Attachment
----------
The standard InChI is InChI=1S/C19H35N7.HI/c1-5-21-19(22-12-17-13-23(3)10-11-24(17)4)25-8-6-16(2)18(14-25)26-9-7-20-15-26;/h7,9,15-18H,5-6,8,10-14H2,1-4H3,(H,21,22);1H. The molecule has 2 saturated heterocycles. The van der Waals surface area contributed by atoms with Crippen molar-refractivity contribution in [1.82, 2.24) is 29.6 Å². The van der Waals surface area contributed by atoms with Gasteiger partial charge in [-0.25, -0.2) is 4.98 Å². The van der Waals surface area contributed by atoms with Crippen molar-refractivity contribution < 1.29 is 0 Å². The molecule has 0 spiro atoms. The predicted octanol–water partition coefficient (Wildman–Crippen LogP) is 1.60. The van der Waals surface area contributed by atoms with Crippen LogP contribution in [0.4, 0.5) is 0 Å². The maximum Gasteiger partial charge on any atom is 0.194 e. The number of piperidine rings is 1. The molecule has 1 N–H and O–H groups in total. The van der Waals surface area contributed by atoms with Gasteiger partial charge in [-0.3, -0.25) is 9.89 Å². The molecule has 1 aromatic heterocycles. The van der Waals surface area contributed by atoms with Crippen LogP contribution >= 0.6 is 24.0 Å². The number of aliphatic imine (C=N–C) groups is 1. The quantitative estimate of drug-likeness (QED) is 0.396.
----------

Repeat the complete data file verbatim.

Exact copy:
The standard InChI is InChI=1S/C19H35N7.HI/c1-5-21-19(22-12-17-13-23(3)10-11-24(17)4)25-8-6-16(2)18(14-25)26-9-7-20-15-26;/h7,9,15-18H,5-6,8,10-14H2,1-4H3,(H,21,22);1H. The molecule has 2 saturated heterocycles. The van der Waals surface area contributed by atoms with Crippen molar-refractivity contribution in [1.82, 2.24) is 29.6 Å². The van der Waals surface area contributed by atoms with Gasteiger partial charge in [-0.25, -0.2) is 4.98 Å². The van der Waals surface area contributed by atoms with Crippen molar-refractivity contribution < 1.29 is 0 Å². The molecule has 0 spiro atoms. The predicted octanol–water partition coefficient (Wildman–Crippen LogP) is 1.60. The van der Waals surface area contributed by atoms with Crippen LogP contribution in [0.4, 0.5) is 0 Å². The maximum Gasteiger partial charge on any atom is 0.194 e. The number of piperidine rings is 1. The molecule has 1 N–H and O–H groups in total. The van der Waals surface area contributed by atoms with Gasteiger partial charge in [-0.3, -0.25) is 9.89 Å². The molecule has 1 aromatic heterocycles. The van der Waals surface area contributed by atoms with Crippen LogP contribution >= 0.6 is 24.0 Å². The number of aliphatic imine (C=N–C) groups is 1. The quantitative estimate of drug-likeness (QED) is 0.396.